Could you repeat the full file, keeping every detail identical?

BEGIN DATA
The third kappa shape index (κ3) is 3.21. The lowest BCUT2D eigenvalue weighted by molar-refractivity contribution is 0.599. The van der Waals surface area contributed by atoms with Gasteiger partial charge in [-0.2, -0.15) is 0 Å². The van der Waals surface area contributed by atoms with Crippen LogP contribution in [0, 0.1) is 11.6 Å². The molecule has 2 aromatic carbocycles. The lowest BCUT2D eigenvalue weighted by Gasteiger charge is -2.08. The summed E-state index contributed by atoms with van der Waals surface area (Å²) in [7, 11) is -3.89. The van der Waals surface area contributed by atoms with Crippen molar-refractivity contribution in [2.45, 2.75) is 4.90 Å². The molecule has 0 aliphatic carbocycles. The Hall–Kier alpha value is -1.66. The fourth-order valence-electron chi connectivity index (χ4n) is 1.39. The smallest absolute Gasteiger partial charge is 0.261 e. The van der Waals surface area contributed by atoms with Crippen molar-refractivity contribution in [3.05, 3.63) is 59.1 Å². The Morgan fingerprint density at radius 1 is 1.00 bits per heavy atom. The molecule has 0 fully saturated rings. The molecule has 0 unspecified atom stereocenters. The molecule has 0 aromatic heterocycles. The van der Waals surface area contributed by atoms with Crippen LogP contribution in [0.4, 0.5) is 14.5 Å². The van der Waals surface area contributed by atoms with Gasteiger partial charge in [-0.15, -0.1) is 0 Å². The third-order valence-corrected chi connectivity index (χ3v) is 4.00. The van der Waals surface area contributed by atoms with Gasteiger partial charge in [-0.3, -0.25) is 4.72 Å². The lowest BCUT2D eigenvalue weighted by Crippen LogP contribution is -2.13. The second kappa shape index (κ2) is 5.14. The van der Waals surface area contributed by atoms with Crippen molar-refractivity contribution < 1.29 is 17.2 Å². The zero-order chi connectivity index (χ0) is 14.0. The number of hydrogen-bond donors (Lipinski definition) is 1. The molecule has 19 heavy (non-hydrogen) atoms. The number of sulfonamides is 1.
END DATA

The third kappa shape index (κ3) is 3.21. The lowest BCUT2D eigenvalue weighted by molar-refractivity contribution is 0.599. The van der Waals surface area contributed by atoms with Gasteiger partial charge in [-0.2, -0.15) is 0 Å². The van der Waals surface area contributed by atoms with Crippen LogP contribution in [0, 0.1) is 11.6 Å². The molecule has 2 aromatic carbocycles. The lowest BCUT2D eigenvalue weighted by Gasteiger charge is -2.08. The summed E-state index contributed by atoms with van der Waals surface area (Å²) in [7, 11) is -3.89. The van der Waals surface area contributed by atoms with Crippen molar-refractivity contribution in [2.45, 2.75) is 4.90 Å². The molecule has 0 aliphatic carbocycles. The Hall–Kier alpha value is -1.66. The fourth-order valence-electron chi connectivity index (χ4n) is 1.39. The smallest absolute Gasteiger partial charge is 0.261 e. The van der Waals surface area contributed by atoms with Crippen molar-refractivity contribution in [3.05, 3.63) is 59.1 Å². The Morgan fingerprint density at radius 1 is 1.00 bits per heavy atom. The molecule has 0 fully saturated rings. The molecule has 0 unspecified atom stereocenters. The molecule has 0 aromatic heterocycles. The van der Waals surface area contributed by atoms with Crippen LogP contribution in [0.4, 0.5) is 14.5 Å². The van der Waals surface area contributed by atoms with Gasteiger partial charge in [-0.15, -0.1) is 0 Å². The third-order valence-corrected chi connectivity index (χ3v) is 4.00. The van der Waals surface area contributed by atoms with Gasteiger partial charge in [-0.3, -0.25) is 4.72 Å². The lowest BCUT2D eigenvalue weighted by Crippen LogP contribution is -2.13. The second kappa shape index (κ2) is 5.14. The van der Waals surface area contributed by atoms with Crippen molar-refractivity contribution < 1.29 is 17.2 Å². The zero-order chi connectivity index (χ0) is 14.0. The number of hydrogen-bond donors (Lipinski definition) is 1. The molecule has 19 heavy (non-hydrogen) atoms. The number of sulfonamides is 1.